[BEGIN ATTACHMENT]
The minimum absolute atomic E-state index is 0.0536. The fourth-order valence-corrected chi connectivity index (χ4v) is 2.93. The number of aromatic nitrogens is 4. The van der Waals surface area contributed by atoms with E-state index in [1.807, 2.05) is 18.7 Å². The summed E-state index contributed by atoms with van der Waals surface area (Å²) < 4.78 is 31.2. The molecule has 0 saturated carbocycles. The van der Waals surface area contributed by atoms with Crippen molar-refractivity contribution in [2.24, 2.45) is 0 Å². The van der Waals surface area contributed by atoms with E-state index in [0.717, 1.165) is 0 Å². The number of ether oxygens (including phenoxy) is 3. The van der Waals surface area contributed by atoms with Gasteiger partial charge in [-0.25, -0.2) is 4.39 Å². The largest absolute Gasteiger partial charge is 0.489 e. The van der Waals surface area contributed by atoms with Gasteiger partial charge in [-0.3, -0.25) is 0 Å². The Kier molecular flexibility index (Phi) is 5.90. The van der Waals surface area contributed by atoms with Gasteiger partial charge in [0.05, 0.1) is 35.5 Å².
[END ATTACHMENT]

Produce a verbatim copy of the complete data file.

The minimum absolute atomic E-state index is 0.0536. The fourth-order valence-corrected chi connectivity index (χ4v) is 2.93. The number of aromatic nitrogens is 4. The van der Waals surface area contributed by atoms with E-state index in [1.807, 2.05) is 18.7 Å². The summed E-state index contributed by atoms with van der Waals surface area (Å²) < 4.78 is 31.2. The molecule has 0 saturated carbocycles. The van der Waals surface area contributed by atoms with Crippen molar-refractivity contribution in [2.24, 2.45) is 0 Å². The van der Waals surface area contributed by atoms with E-state index in [0.717, 1.165) is 0 Å². The number of ether oxygens (including phenoxy) is 3. The van der Waals surface area contributed by atoms with Gasteiger partial charge in [-0.25, -0.2) is 4.39 Å². The largest absolute Gasteiger partial charge is 0.489 e. The van der Waals surface area contributed by atoms with Gasteiger partial charge in [-0.3, -0.25) is 0 Å². The Kier molecular flexibility index (Phi) is 5.90. The van der Waals surface area contributed by atoms with Gasteiger partial charge in [0.05, 0.1) is 35.5 Å².